Many hospital ethics boards out of touch with the Church
Training and improved relations with bishops needed to foster compliance with directives, experts say
by Ann Carey
A person seeking care in a Catholic hospital should be able to assume that advice given by the hospital’s ethics committee would accurately reflect Catholic moral teachings. However, a recent event demonstrated that such an assumption is not always accurate.
In late 2009, the ethics committee of St. Joseph’s Hospital in Phoenix approved an abortion and claimed it was allowed under the Ethical and Religious Directives for Catholic Health Care Services (ERDs).
After much research and communication with St. Joseph’s and its owner, Catholic Healthcare West, Bishop Thomas Olmsted of Phoenix on December 21 removed the “Catholic” designation from the hospital over its erroneous interpretation of and, in some cases, he said, failure to comply with the ERDs, a practice that had been going on for years.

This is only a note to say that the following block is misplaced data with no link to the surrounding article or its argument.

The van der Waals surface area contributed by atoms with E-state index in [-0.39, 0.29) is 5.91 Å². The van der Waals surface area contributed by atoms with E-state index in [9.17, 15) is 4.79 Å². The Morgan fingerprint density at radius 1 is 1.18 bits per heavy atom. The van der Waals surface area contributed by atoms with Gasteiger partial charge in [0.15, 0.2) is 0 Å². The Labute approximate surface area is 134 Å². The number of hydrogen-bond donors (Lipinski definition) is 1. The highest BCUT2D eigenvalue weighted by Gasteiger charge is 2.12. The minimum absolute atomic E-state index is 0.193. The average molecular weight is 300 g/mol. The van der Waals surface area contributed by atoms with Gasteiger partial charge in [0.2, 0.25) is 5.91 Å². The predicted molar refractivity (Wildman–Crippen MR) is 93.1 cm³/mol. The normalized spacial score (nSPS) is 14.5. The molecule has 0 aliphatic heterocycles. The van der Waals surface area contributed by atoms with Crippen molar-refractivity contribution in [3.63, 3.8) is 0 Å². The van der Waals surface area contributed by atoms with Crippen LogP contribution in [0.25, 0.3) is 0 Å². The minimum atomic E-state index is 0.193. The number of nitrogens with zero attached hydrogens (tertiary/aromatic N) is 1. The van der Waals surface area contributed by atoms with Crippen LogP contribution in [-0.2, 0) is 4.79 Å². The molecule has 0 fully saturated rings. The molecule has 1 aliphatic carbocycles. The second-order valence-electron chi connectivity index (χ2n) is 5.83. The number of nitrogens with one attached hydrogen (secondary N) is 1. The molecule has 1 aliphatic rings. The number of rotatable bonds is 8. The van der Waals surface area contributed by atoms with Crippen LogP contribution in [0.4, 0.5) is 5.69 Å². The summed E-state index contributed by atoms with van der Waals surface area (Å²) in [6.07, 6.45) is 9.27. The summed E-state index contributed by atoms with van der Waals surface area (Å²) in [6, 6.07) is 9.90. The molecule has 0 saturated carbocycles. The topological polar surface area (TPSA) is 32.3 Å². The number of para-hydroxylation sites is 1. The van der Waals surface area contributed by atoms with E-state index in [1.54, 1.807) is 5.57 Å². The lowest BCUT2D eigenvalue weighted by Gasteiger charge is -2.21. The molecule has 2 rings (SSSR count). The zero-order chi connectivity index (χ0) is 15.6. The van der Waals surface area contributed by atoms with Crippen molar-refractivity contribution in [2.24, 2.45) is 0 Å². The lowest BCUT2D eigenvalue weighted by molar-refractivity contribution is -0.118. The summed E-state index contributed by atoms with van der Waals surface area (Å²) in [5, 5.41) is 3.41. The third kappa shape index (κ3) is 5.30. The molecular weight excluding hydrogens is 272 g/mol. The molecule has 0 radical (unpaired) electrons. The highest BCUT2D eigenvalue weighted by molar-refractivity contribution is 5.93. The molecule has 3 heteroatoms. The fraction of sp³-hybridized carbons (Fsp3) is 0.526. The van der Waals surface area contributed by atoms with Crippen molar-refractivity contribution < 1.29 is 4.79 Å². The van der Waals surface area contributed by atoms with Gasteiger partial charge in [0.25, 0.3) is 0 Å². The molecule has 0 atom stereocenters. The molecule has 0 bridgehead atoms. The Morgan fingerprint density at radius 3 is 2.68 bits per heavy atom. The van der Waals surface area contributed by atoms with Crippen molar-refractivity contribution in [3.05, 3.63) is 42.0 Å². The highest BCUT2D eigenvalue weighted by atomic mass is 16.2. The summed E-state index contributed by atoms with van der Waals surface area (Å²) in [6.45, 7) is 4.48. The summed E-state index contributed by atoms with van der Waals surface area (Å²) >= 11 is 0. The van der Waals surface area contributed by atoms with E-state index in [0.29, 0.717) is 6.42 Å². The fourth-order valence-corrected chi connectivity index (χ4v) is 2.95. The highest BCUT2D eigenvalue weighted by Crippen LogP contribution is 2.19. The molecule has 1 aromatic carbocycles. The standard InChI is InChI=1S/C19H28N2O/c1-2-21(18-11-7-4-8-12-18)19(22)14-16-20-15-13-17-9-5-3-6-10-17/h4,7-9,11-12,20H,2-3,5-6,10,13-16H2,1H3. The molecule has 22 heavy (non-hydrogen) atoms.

Lowering of standards
The Phoenix incident dramatizes a lack of knowledge about, and lack of compliance with, Church moral teachings by many of the people who sit on ethics committees and hand out life-and-death opinions.
Further investigation by Our Sunday Visitor also reveals that high standards for membership on ethics committees are absent in many Catholic hospitals.
Normally, hospital ethics committees are multidisciplinary, made up of social workers, chaplains, administrators, health care workers and perhaps members of the community. In addition to providing ethical consultations on specific patient cases, the ethics committees also usually review and write hospital policies on patient rights and organizational ethics and sometimes provide ethics education to staff.